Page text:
A default static route is created that uses the Internet interface.
    For a default static route, the demand-dial interface (for dial-up connections) or LAN interface (for permanent or intermediate router connections) that is used to connect to the Internet is selected. The destination is 0.0.0.0 and the network mask is 0.0.0.0. For a demand-dial interface, the gateway IP address is not configurable. For a LAN interface that is a point-to-point connection to your ISP, the gateway address is 0.0.0.0.

    For more information about configuring a default static route, see To add a default static IP route.

    Multicast support is configured (optional).
    To add multicast support to the SOHO network:

    The IGMP routing protocol is added. For more information, see To add the IGMP routing protocol.
    IGMP router mode is enabled on the interface that is connected to the home network. For more information, see To enable IGMP router and IGMP proxy mode.
    IGMP proxy mode is enabled on the interface that is connected to the ISP. For more information, see To enable IGMP router and IGMP proxy mode.
    Configuring other computers on the SOHO network
    The TCP/IP protocol on the SOHO hosts is configured with:

    IP address (from the address range obtained from the ISP).
    Subnet mask (from the address range obtained from the ISP).
    Default gateway (the IP address assigned to the SOHO server running Routing and Remote Access network adapter).
    DNS server (from the IP address received from the ISP).
    TCP/IP is configured through the properties of the TCP/IP protocol for the local area connection in Network Connections.

    Note

    The previous configuration of SOHO hosts assumes that TCP/IP is configured manually. To automatically configure TCP/IP for SOHO hosts, you must install and configure a DHCP server. For more information, see DHCP overview.
    The example companies, organizations, products, people and events depicted herein are fictitious. No association with any real company, organization, product, person or event is intended or should be inferred.
    2/ Translated

    Configuring a translated connectionTo configure the server running Routing and Remote Access to connect a small office or home office (SOHO) network to the Internet with a translated connection by using the network address translation (NAT) routing protocol and a dial-up connection to an Internet service provider (ISP), the steps in Deploying network address translation are completed.

    Note

    This scenario assumes the use of the NAT routing protocol for the translated connection. You can simplify the configuration of a translated connection by using the Internet Connection Sharing feature of Network Connections. For more information about the differences between Internet Connection Sharing and NAT, see Internet Connection Sharing and network address translation. For information about Internet Connection Sharing, see Internet Connection Sharing.
    For more information about setting up network address translation, see Setting up network address translation.

    Configuring multicast support (optional)
    To add multicast support to the home network:

    The IGMP routing protocol is added. For more information, see To add the IGMP routing protocol.
    IGMP router mode is enabled on the interface that is connected to the home network. For more information, see To enable IGMP router and IGMP proxy mode.
    IGMP proxy mode is enabled on the interface that is connected to the ISP. For more information, see To enable IGMP router and IGMP proxy mode.
    Note

    The example companies, organizations, products, people and events depicted herein are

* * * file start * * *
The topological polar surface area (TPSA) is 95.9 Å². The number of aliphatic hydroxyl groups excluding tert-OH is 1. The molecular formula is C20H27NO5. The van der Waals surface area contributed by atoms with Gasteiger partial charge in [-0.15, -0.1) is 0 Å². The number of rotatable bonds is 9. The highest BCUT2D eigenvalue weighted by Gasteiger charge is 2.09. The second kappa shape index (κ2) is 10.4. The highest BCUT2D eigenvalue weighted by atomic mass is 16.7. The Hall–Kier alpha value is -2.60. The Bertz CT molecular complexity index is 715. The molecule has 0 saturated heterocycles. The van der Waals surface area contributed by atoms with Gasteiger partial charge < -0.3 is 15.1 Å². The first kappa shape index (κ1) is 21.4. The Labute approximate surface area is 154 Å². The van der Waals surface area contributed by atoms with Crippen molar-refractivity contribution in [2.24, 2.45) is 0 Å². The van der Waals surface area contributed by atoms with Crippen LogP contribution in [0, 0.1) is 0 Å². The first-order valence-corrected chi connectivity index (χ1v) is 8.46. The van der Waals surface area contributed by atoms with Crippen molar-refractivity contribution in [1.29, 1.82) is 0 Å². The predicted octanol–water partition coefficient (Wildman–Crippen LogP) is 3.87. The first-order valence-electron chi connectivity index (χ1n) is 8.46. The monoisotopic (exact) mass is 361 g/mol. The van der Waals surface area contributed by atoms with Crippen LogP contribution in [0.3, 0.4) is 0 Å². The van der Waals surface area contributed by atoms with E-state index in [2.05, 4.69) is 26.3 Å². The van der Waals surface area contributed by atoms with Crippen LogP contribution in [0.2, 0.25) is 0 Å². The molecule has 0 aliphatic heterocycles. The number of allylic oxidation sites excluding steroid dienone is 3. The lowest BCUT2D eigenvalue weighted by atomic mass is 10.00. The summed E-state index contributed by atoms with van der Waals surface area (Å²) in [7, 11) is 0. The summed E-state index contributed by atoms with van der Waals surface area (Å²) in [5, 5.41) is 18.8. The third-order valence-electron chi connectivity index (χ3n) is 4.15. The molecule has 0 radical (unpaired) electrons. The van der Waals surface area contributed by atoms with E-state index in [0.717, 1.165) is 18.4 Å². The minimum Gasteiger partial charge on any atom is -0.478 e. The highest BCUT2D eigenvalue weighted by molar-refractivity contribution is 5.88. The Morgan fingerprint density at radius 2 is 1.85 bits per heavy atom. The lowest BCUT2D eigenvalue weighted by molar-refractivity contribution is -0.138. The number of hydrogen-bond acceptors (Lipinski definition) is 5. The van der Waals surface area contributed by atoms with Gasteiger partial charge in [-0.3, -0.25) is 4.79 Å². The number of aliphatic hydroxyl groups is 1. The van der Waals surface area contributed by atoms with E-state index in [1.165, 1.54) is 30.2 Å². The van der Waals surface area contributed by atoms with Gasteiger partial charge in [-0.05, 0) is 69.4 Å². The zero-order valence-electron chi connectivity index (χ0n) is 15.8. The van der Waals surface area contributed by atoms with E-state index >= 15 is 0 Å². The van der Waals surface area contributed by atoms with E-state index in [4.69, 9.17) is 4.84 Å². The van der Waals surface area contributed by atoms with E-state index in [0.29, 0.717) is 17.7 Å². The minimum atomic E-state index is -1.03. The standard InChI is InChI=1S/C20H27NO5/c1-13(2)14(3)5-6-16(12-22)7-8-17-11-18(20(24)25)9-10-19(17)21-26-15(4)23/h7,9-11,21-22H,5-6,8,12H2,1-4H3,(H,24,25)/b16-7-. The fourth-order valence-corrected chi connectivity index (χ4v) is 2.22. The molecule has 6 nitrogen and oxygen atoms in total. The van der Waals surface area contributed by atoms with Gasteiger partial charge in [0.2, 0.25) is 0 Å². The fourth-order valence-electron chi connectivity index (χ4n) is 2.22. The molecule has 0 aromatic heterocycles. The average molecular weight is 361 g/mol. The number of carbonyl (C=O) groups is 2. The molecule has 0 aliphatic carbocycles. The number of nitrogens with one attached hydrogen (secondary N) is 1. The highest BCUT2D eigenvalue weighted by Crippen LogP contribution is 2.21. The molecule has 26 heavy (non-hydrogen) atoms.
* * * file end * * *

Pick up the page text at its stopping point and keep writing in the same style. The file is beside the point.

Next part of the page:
fictitious. No association with any real company, organization, product, person or event is intended or should be inferred.

    What happens if a big asteroid hits the Earth? Judging from realistic simulations involving a sledge hammer and a common laboratory frog, we can assume it will be pretty bad. - Dave Barry

  7. #7
    They call me the Hunted foxyloxley's Avatar
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    I'd left the F/W on the workstation, as I was using it as stand alone to access the web until I got it sorted

    I've got one box as server [Win2K server OS]
    and one box dual boot Win2K / XP [both Pro]

    NOW; I've set up the server, and can get to the net OK.
    but the workstation will not get through to the web at all .............


    I can see the server from the workstation , and the workstation from the server.
    and the IP's are set in the 192.168.0.1/2 range.
    server > workstation was NOT being seen [My bad] ping was being dropped at the F/W [Sygate] new rule to allow, now OK.

    NOW, I can update AdAware, AVG etc but I CANNOT get MSIE to access the web via the server.
    I'm posting to bump [again] and am working through the suggestions added so far.

    Does anyone have the answer ?
    could you tell me ?

    server = 192.168.0.1
    W-stn = 192.168.0.2

    DNS servers are as ISP allocated [set in server TCP/IP settings]
    55 - I'm fiftyfeckinfive and STILL no wiser,
    OLDER yes
    Beware of Geeks bearing GIF's
    come and waste the day :P at The Taz Zone

  8. #8
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    Go into Mie, bollocks ive got to open it.................wait one..........Tools>internet options>connections. Make sure never dial is dotted. Then go to lan settings and make sure automaticaly detect settings is enabled.
    What happens if a big asteroid hits the Earth? Judging from realistic simulations involving a sledge hammer and a common laboratory frog, we can assume it will be pretty bad. - Dave Barry

  9. #9
    They call me the Hunted foxyloxley's Avatar
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    SORTED .........

    My brother took pity and bought me an ADSL router .......
    plugged it into the hub, pinged it from the server, set all boxes to get IP setting automatically, and BINGO ........ I got internet from every box online

    Now to break it and fix it then break it again

    Thanks again for the help, did plenty of reading up, and am now acutely aware of just how much knowledge I'm lacking ..........
    55 - I'm fiftyfeckinfive and STILL no wiser,
    OLDER yes
    Beware of Geeks bearing GIF's
    come and waste the day :P at The Taz Zone